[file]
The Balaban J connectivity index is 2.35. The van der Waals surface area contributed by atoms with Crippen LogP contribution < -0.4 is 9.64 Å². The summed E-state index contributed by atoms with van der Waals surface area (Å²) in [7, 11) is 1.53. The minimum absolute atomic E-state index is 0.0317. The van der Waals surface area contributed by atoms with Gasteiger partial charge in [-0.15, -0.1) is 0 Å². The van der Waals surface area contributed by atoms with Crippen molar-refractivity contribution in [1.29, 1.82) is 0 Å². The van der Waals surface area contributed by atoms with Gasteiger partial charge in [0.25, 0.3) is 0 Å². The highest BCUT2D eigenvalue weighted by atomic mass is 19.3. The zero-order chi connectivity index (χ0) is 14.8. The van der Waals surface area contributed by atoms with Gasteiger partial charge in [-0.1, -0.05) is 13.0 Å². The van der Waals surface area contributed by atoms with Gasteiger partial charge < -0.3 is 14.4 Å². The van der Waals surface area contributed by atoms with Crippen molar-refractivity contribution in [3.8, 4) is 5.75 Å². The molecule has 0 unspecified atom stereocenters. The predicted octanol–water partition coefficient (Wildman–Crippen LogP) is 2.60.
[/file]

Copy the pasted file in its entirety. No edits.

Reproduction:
The Balaban J connectivity index is 2.35. The van der Waals surface area contributed by atoms with Crippen LogP contribution < -0.4 is 9.64 Å². The summed E-state index contributed by atoms with van der Waals surface area (Å²) in [7, 11) is 1.53. The minimum absolute atomic E-state index is 0.0317. The van der Waals surface area contributed by atoms with Gasteiger partial charge in [-0.15, -0.1) is 0 Å². The van der Waals surface area contributed by atoms with Crippen molar-refractivity contribution in [1.29, 1.82) is 0 Å². The van der Waals surface area contributed by atoms with Gasteiger partial charge in [0.25, 0.3) is 0 Å². The highest BCUT2D eigenvalue weighted by atomic mass is 19.3. The zero-order chi connectivity index (χ0) is 14.8. The van der Waals surface area contributed by atoms with Gasteiger partial charge in [-0.1, -0.05) is 13.0 Å². The van der Waals surface area contributed by atoms with Gasteiger partial charge < -0.3 is 14.4 Å². The van der Waals surface area contributed by atoms with Crippen molar-refractivity contribution in [3.8, 4) is 5.75 Å². The molecule has 0 unspecified atom stereocenters. The predicted octanol–water partition coefficient (Wildman–Crippen LogP) is 2.60.